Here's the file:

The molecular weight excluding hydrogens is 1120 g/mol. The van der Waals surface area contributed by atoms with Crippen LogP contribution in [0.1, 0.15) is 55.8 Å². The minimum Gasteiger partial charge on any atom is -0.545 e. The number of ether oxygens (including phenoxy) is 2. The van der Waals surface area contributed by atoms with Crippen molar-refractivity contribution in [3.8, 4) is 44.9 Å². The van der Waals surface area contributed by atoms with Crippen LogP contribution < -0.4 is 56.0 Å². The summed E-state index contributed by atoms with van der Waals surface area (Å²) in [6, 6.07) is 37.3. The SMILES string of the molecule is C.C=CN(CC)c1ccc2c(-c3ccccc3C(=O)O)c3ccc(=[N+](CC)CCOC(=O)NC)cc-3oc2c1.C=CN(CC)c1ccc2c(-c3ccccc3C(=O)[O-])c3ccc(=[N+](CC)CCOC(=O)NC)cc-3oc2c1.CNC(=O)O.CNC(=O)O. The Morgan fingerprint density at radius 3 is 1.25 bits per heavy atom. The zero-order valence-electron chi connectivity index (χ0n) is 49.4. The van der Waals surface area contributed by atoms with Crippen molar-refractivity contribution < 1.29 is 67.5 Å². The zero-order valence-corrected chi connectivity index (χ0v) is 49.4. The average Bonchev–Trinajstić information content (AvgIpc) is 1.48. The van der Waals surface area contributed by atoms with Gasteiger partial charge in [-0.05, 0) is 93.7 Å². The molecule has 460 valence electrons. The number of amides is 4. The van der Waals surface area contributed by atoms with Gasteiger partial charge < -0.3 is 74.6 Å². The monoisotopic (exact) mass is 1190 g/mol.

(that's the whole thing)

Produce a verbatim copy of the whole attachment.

The molecular weight excluding hydrogens is 1120 g/mol. The van der Waals surface area contributed by atoms with Crippen LogP contribution in [0.1, 0.15) is 55.8 Å². The minimum Gasteiger partial charge on any atom is -0.545 e. The number of ether oxygens (including phenoxy) is 2. The van der Waals surface area contributed by atoms with Crippen molar-refractivity contribution in [3.8, 4) is 44.9 Å². The van der Waals surface area contributed by atoms with Crippen LogP contribution < -0.4 is 56.0 Å². The summed E-state index contributed by atoms with van der Waals surface area (Å²) in [6, 6.07) is 37.3. The SMILES string of the molecule is C.C=CN(CC)c1ccc2c(-c3ccccc3C(=O)O)c3ccc(=[N+](CC)CCOC(=O)NC)cc-3oc2c1.C=CN(CC)c1ccc2c(-c3ccccc3C(=O)[O-])c3ccc(=[N+](CC)CCOC(=O)NC)cc-3oc2c1.CNC(=O)O.CNC(=O)O. The Morgan fingerprint density at radius 3 is 1.25 bits per heavy atom. The zero-order valence-electron chi connectivity index (χ0n) is 49.4. The van der Waals surface area contributed by atoms with Crippen molar-refractivity contribution < 1.29 is 67.5 Å². The zero-order valence-corrected chi connectivity index (χ0v) is 49.4. The average Bonchev–Trinajstić information content (AvgIpc) is 1.48. The van der Waals surface area contributed by atoms with Gasteiger partial charge in [-0.05, 0) is 93.7 Å². The molecule has 460 valence electrons. The number of amides is 4. The van der Waals surface area contributed by atoms with Gasteiger partial charge < -0.3 is 74.6 Å². The monoisotopic (exact) mass is 1190 g/mol.